According to Cambridge Dictionary,
with a singular day of the week to refer to one occasion:
I’ve got to go to London on Friday.
with a plural day of the week to refer to repeated events:
The office is closed on Fridays. (every Friday) In informal situations, we often leave out on before plural days:
Do you work Saturdays?
I’ve got to go to London on Friday.=I’ve got to go to London this/next Friday.
The office is closed on Fridays.=The office is closed every Friday.
However, I would think that "in July" or "in Winter" can be used for both cases "one occasion" & "repeated events", but I am not so sure.
- I’ve got to go to London in July.=I’ve got to go to London this July.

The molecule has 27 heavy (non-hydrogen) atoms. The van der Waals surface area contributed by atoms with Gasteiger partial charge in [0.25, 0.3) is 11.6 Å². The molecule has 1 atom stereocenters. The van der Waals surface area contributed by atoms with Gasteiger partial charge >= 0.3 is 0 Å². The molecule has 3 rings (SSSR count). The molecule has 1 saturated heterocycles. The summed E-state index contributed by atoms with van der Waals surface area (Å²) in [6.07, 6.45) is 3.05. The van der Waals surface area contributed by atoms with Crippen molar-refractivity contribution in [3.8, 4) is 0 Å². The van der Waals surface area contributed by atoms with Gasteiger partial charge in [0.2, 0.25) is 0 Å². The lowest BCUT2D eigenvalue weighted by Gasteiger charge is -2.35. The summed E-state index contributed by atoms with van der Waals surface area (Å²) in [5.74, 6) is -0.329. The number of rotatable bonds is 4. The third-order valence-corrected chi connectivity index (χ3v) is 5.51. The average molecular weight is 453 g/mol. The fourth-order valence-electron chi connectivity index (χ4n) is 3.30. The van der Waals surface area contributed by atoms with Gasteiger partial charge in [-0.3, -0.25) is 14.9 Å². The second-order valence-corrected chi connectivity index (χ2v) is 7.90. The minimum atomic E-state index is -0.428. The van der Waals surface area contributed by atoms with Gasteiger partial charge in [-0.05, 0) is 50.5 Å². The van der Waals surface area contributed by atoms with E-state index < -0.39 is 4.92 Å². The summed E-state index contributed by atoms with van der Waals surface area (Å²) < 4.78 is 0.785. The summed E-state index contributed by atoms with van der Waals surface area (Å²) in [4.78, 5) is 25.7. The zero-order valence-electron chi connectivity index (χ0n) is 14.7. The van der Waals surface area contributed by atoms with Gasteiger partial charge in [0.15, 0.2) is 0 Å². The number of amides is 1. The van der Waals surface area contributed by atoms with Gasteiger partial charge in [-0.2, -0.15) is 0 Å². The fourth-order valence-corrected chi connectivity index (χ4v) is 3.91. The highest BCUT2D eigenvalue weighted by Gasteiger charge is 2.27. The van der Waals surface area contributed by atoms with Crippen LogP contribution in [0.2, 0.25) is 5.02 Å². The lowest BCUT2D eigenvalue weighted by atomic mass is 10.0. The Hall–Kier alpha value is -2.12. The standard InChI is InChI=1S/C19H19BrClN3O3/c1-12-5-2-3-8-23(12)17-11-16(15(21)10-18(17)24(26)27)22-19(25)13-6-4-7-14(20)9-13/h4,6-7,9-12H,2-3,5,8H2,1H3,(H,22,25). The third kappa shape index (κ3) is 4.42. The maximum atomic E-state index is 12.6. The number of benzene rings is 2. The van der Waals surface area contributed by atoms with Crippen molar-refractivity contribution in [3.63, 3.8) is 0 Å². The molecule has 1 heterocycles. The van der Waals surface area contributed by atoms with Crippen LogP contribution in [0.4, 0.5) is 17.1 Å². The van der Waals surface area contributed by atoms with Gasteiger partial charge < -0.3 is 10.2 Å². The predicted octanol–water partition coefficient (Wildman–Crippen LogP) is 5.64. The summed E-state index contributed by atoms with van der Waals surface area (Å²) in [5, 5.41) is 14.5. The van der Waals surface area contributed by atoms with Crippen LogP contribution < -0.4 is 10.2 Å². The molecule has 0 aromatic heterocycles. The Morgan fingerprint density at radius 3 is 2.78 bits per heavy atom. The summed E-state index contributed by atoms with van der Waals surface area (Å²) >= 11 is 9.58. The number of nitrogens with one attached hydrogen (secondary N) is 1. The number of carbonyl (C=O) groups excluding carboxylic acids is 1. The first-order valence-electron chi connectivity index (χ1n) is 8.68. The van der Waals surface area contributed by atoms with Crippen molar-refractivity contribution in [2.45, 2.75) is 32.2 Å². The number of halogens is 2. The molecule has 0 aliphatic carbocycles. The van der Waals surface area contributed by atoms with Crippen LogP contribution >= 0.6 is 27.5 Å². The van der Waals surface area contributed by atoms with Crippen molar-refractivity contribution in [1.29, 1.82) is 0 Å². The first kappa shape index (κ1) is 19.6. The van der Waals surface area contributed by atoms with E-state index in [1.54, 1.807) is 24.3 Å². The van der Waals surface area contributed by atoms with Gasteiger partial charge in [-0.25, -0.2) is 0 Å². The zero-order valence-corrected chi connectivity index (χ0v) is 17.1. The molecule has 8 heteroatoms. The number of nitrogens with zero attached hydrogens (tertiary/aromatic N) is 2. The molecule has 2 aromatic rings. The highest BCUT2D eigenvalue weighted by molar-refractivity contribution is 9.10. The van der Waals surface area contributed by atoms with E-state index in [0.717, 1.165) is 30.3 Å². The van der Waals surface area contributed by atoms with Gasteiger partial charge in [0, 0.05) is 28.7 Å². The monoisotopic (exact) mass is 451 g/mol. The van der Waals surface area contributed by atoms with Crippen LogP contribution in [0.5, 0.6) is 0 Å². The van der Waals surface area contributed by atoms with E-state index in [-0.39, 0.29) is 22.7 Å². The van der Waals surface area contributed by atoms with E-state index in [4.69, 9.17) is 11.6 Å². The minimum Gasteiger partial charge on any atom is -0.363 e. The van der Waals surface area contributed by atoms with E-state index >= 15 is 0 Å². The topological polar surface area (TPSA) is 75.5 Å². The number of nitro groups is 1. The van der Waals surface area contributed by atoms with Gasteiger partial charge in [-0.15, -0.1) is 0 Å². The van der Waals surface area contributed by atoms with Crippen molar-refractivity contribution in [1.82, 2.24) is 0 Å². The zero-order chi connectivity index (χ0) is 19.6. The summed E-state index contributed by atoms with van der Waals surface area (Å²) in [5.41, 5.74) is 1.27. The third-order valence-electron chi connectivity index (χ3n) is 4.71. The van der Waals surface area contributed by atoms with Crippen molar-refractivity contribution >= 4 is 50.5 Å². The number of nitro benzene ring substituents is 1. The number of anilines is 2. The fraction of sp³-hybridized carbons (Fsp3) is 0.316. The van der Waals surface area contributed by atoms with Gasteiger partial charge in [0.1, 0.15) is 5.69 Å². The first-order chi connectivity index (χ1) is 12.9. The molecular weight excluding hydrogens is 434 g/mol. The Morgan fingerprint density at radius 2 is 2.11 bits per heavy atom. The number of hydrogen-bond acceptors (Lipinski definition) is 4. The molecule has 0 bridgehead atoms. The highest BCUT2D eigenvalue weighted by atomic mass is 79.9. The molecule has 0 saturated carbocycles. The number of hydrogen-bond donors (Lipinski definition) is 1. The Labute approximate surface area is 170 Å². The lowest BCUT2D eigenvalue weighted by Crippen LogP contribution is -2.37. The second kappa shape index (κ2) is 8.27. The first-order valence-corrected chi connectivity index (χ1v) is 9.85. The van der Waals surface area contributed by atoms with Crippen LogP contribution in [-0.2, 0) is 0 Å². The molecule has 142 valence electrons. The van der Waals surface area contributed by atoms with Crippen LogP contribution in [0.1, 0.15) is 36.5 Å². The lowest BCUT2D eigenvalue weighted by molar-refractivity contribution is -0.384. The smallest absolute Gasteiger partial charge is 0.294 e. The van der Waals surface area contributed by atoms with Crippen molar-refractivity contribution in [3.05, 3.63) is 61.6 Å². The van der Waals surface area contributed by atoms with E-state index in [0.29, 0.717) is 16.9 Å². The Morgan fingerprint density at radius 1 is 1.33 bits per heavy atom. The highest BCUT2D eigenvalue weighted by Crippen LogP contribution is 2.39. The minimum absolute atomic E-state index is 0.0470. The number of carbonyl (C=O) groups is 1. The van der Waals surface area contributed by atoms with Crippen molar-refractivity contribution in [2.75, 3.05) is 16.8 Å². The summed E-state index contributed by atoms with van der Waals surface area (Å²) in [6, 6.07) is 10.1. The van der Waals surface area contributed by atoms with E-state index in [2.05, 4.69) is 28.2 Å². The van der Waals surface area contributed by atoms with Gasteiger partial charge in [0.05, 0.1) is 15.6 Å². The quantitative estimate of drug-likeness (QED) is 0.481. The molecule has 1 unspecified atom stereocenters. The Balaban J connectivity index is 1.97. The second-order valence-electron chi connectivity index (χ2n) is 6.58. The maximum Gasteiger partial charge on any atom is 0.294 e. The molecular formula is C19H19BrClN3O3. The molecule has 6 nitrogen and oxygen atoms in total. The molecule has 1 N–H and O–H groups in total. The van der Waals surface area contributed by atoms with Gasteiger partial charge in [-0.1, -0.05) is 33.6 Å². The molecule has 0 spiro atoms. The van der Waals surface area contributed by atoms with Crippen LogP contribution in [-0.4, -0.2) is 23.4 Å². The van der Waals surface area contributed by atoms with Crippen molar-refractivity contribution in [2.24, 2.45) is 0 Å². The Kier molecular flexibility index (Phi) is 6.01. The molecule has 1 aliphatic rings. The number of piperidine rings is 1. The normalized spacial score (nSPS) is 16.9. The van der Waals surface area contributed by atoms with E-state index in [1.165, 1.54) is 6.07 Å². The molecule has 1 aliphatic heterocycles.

- The office is closed in July.=The office is closed every July.
- I’ve got to go to London in Winter.=I’ve got to go to London this Winter.
- The office is closed in Winter.=The office is closed every Winter.
We have "on Monday" for 1 occasion & "on Mondays" for repeated events, can we have similar patterns for "in July" or "in Winter"?
For example, can we say the following?
- The office is closed in Winters / in Julies.=The office is closed every Winter / every July.